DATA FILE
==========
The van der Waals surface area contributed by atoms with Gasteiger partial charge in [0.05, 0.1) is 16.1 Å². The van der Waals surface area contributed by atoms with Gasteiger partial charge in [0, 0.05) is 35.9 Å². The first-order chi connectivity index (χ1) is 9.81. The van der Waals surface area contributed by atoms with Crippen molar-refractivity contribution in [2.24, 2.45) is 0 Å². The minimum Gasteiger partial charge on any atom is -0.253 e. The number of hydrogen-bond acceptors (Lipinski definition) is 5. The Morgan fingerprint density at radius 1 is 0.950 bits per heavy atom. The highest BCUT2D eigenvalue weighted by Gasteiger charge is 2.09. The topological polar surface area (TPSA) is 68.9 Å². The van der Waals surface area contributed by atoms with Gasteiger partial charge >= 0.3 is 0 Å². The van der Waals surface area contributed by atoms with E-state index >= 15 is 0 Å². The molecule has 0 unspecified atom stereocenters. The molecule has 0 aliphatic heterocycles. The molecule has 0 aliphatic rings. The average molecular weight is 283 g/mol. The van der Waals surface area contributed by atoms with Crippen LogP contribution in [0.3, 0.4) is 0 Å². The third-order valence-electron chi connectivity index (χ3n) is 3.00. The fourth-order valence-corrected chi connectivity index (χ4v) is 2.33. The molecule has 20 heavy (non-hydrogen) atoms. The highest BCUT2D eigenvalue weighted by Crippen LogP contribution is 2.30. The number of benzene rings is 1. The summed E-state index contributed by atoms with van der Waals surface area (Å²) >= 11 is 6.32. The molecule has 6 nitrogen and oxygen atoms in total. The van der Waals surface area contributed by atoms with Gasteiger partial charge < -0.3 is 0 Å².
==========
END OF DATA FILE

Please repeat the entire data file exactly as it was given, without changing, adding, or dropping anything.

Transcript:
The van der Waals surface area contributed by atoms with Gasteiger partial charge in [0.05, 0.1) is 16.1 Å². The van der Waals surface area contributed by atoms with Gasteiger partial charge in [0, 0.05) is 35.9 Å². The first-order chi connectivity index (χ1) is 9.81. The van der Waals surface area contributed by atoms with Crippen molar-refractivity contribution in [2.24, 2.45) is 0 Å². The minimum Gasteiger partial charge on any atom is -0.253 e. The number of hydrogen-bond acceptors (Lipinski definition) is 5. The Morgan fingerprint density at radius 1 is 0.950 bits per heavy atom. The highest BCUT2D eigenvalue weighted by Gasteiger charge is 2.09. The topological polar surface area (TPSA) is 68.9 Å². The van der Waals surface area contributed by atoms with Gasteiger partial charge >= 0.3 is 0 Å². The van der Waals surface area contributed by atoms with E-state index >= 15 is 0 Å². The molecule has 0 unspecified atom stereocenters. The molecule has 0 aliphatic heterocycles. The molecule has 0 aliphatic rings. The average molecular weight is 283 g/mol. The van der Waals surface area contributed by atoms with Crippen LogP contribution in [0.3, 0.4) is 0 Å². The third-order valence-electron chi connectivity index (χ3n) is 3.00. The fourth-order valence-corrected chi connectivity index (χ4v) is 2.33. The molecule has 20 heavy (non-hydrogen) atoms. The highest BCUT2D eigenvalue weighted by Crippen LogP contribution is 2.30. The number of benzene rings is 1. The summed E-state index contributed by atoms with van der Waals surface area (Å²) >= 11 is 6.32. The molecule has 6 nitrogen and oxygen atoms in total. The van der Waals surface area contributed by atoms with Gasteiger partial charge < -0.3 is 0 Å².